New AIDS Nightmare Looms for Gay Men: Study
August 21, 2006
Since 2001, HIV incidence among men who have sex with men (MSM) has risen about 1.9 percent per year in the United States, Europe, Canada and Australia, University of Pittsburg researchers told the 16th International AIDS Conference in Toronto. Without a return to safe sex or an unforeseen medical discovery, these infection rates will saturate the population as it ages, the review of studies presented by Ron Stall suggested.
In 2001, HIV affected about one in 12 20-year-old MSM in these countries. The projected rate of infection could be one in four by the time they are in their 30s, researchers estimated. By age 60, 58 percent could be infected.
Among African-American MSM, the rate of new infections is now 4 percent among those ages 15-22, and 15 percent among ages 23-29, warned Stall. At an average increase in new infections of 4 percent per year, three-quarters of those ages 23-29 would be infected by age 50. Calling this incidence rate "almost unbelievable," Stall said, "African-American men who have sex with men suffer among the highest HIV prevalence rates of any risk group in the world."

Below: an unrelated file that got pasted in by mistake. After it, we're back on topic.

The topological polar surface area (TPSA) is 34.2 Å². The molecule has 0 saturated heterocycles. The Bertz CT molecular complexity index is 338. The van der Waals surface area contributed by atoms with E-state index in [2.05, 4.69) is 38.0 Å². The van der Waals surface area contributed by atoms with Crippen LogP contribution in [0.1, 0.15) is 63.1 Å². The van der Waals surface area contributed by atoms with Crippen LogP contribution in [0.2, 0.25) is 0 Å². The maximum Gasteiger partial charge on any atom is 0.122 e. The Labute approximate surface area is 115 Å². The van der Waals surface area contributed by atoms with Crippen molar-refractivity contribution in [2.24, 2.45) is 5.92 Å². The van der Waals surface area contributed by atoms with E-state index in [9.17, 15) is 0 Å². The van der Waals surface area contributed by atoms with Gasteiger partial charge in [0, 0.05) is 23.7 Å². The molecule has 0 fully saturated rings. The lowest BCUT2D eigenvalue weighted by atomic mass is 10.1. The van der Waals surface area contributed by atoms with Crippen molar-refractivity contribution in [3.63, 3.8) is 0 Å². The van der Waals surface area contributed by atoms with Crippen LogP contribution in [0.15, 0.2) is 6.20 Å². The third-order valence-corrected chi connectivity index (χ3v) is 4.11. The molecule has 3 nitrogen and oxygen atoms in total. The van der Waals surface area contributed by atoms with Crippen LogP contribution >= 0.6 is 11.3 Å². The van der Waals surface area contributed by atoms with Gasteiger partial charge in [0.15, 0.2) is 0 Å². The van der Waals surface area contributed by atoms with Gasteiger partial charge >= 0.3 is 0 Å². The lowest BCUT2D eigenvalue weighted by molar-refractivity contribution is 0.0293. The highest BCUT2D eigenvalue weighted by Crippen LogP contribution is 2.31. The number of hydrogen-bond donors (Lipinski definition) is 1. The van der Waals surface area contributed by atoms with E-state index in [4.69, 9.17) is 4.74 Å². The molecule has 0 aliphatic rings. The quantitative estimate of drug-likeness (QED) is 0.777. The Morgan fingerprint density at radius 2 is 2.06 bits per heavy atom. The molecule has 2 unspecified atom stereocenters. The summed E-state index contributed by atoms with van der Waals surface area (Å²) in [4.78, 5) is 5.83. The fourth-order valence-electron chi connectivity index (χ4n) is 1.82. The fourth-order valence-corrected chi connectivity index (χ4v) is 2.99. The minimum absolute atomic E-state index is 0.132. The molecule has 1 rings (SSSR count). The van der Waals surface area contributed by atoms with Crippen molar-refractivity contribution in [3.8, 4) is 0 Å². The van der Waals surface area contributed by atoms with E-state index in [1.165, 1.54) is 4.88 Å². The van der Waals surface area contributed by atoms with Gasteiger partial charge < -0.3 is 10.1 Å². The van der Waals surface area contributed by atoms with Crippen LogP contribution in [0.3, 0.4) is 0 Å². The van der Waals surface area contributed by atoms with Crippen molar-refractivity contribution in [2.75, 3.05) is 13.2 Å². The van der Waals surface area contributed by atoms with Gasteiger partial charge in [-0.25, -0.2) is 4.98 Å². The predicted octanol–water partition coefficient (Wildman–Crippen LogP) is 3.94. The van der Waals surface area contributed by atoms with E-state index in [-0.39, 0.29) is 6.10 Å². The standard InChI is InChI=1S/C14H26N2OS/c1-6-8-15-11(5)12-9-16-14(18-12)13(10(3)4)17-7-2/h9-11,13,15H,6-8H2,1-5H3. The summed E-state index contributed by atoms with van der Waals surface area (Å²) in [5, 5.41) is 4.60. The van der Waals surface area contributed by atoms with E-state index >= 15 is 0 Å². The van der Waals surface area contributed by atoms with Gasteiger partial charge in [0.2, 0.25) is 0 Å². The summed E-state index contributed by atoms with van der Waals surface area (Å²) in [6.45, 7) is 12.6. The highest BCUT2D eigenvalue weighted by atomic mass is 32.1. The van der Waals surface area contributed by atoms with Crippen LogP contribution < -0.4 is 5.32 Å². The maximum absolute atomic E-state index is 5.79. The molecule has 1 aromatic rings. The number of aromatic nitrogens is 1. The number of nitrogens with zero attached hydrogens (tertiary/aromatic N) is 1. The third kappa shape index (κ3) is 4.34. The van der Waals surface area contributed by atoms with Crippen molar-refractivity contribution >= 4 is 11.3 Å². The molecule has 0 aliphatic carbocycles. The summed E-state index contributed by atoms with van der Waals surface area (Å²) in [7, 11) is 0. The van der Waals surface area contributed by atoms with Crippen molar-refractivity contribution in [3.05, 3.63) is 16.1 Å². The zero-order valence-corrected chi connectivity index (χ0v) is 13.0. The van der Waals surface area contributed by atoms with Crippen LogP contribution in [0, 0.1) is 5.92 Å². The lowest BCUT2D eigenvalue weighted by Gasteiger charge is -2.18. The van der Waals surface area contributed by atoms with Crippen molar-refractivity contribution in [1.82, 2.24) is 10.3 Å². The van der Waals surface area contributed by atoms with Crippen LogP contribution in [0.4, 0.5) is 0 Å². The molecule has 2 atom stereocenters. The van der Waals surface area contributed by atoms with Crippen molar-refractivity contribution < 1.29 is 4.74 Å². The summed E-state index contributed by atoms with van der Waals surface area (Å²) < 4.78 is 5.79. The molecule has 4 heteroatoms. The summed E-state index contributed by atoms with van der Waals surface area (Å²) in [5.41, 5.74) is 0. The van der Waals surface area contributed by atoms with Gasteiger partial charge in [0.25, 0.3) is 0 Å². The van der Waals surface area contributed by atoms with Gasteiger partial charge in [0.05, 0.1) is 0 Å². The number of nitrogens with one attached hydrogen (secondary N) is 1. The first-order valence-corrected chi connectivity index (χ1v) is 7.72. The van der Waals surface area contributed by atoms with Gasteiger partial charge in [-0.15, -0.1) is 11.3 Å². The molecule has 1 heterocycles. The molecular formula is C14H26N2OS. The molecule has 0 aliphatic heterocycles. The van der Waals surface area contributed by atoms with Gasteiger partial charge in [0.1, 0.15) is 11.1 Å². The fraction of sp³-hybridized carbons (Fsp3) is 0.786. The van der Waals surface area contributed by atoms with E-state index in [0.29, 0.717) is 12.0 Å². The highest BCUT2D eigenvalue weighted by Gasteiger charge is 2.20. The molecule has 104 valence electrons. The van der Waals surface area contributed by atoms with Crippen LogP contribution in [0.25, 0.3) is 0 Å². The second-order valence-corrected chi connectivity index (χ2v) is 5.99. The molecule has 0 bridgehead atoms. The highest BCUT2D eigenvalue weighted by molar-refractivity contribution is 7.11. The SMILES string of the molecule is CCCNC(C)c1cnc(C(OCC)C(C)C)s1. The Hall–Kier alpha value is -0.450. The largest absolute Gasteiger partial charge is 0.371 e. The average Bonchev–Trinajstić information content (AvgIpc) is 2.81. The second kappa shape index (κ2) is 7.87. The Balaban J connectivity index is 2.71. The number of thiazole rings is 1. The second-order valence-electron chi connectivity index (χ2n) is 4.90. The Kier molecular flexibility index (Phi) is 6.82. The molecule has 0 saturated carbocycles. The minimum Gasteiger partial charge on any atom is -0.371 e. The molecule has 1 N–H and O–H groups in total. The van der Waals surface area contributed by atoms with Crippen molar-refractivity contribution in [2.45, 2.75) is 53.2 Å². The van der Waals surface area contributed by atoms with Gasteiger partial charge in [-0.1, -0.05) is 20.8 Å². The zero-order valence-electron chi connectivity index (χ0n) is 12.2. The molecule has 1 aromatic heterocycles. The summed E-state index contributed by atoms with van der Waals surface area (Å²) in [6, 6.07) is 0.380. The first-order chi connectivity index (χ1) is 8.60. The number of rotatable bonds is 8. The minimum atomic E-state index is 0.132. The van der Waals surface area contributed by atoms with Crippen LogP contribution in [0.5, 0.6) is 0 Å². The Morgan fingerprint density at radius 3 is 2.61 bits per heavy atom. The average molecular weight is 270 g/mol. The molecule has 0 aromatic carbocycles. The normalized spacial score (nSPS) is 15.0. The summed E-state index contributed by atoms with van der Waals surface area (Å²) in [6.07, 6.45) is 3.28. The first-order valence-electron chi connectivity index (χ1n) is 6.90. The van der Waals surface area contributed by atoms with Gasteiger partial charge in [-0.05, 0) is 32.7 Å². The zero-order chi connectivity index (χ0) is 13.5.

High rates of HIV diagnoses among MSM were also seen in 35 states CDC used to analyze HIV data. Growing methamphetamine use and complacency are partly to blame for the increase, said Dr. Ronald Valdiserri, deputy director of CDC's National Center for HIV/AIDS, STD and TB Prevention. "In the United States, 5 percent [of the HIV budget] is spent on prevention," said Valdiserri. "America is more interested in treating this disease than preventing it. We can't treat our way out of this epidemic, even as a rich country.
Agence France Presse
This article was provided by U.S. Centers for Disease Control and Prevention. It is a part of the publication CDC HIV/Hepatitis/STD/TB Prevention News Update. Visit the CDC's website to find out more about their activities, publications and services.